|Turnover of SporTT CEOs being investigated |
Friday, April 21 2017
SPORTS Minister Daryl Smith yesterday said his ministry is complying with a recommendation from the Public Accounts Enterprises Committee (PAEC) of the Parliament to investigate the high turnover of CEOs as the Sport Company of TT (SporTT ) and submit a report to it by May.
Independent Senator David Small, a member of the PAEC, outlined this recommendation during a news conference at Tower D of the Port-of-Spain International Waterfront Centre on Wednesday.
Addressing this issue at the post-Cabinet news conference at the Diplomatic Centre in St Ann’s, Smith said, “They are working on that right now.” He reminded reporters, “We inherited Life Sport and what went on with the Sport Company.” Stating that his ministry is working “very closely” with SporTT chairman Michael Phillip and his board to comply with the PAEC’s recommendations, Smith added, “So far, so good.” Small said the PAEC found the Sport Company had seven CEOs from 2004 to 2015 __ three were fired and three resigned. In its submission to the PAEC, the Sport Company said the compensation package for the CEO post did not attract the quality of individuals to fill this position.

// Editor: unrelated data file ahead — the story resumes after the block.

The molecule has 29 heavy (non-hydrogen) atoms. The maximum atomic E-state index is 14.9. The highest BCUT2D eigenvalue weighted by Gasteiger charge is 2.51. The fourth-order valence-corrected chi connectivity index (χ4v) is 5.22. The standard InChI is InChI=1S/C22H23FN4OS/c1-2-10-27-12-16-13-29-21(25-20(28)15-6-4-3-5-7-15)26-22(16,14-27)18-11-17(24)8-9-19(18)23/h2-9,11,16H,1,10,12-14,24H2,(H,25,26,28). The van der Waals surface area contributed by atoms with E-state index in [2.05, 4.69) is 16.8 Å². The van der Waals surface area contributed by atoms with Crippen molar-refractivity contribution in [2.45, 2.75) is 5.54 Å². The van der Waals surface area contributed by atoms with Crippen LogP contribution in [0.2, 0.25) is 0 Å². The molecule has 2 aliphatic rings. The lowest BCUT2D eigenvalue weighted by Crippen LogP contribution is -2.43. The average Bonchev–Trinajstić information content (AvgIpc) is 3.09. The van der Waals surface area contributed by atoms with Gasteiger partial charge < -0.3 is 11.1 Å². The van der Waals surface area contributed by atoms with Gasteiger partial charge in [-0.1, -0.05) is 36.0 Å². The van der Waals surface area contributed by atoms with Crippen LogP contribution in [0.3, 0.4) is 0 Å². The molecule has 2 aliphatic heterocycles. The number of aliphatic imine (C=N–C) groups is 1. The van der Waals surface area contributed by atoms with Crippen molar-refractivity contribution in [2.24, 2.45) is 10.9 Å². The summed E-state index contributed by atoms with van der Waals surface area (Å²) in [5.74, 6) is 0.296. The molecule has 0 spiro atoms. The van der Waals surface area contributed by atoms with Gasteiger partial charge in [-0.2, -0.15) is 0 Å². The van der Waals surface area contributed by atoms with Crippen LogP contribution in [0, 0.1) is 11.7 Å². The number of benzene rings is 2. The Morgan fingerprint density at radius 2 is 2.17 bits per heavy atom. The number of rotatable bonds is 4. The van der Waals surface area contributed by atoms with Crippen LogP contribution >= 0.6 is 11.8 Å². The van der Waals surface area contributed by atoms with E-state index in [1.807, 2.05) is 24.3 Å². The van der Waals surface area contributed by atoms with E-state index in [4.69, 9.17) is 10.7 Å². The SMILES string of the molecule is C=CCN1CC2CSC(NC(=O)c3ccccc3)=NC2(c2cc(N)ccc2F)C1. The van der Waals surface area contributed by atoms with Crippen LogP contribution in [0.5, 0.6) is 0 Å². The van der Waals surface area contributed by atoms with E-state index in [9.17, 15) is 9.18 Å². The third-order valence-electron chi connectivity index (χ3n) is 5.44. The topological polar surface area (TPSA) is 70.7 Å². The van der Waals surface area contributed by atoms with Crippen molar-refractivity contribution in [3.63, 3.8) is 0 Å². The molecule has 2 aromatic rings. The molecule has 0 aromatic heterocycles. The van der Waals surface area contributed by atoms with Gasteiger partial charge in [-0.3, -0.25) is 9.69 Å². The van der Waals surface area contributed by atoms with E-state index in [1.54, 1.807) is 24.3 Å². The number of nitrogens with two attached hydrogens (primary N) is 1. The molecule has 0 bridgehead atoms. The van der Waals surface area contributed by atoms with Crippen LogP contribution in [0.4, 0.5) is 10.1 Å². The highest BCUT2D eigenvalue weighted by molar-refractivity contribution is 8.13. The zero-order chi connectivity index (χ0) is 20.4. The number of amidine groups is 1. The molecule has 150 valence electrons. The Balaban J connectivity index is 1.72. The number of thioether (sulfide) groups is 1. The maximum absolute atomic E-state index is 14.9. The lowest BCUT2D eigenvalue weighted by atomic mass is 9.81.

The company also said the high turnover of CEOs was compounded by the high turnover of its board, line minister and permanent secretaries since 2014.
In its report on the company, the PAEC said proper protocol was not followed regarding the hiring of De Edge Consulting Ltd on January 7, 2011, to do an organisational review and redesign of the Sport Company.
That exercise cost $1.06 million.
As a result of this exercise and the dismissal of employees, the company faced several lawsuits from these persons.
Settlements from nine cases cost the State in excess of $2.5 million, with legal representation for one of these cases costing $137,000.
The PAEC also found the company was operating with an unapproved 2012 to 2016 plan; there was a lack of sports registered; was ill-equipped to manage projects under its purview and lacked a strategic approach to sport development.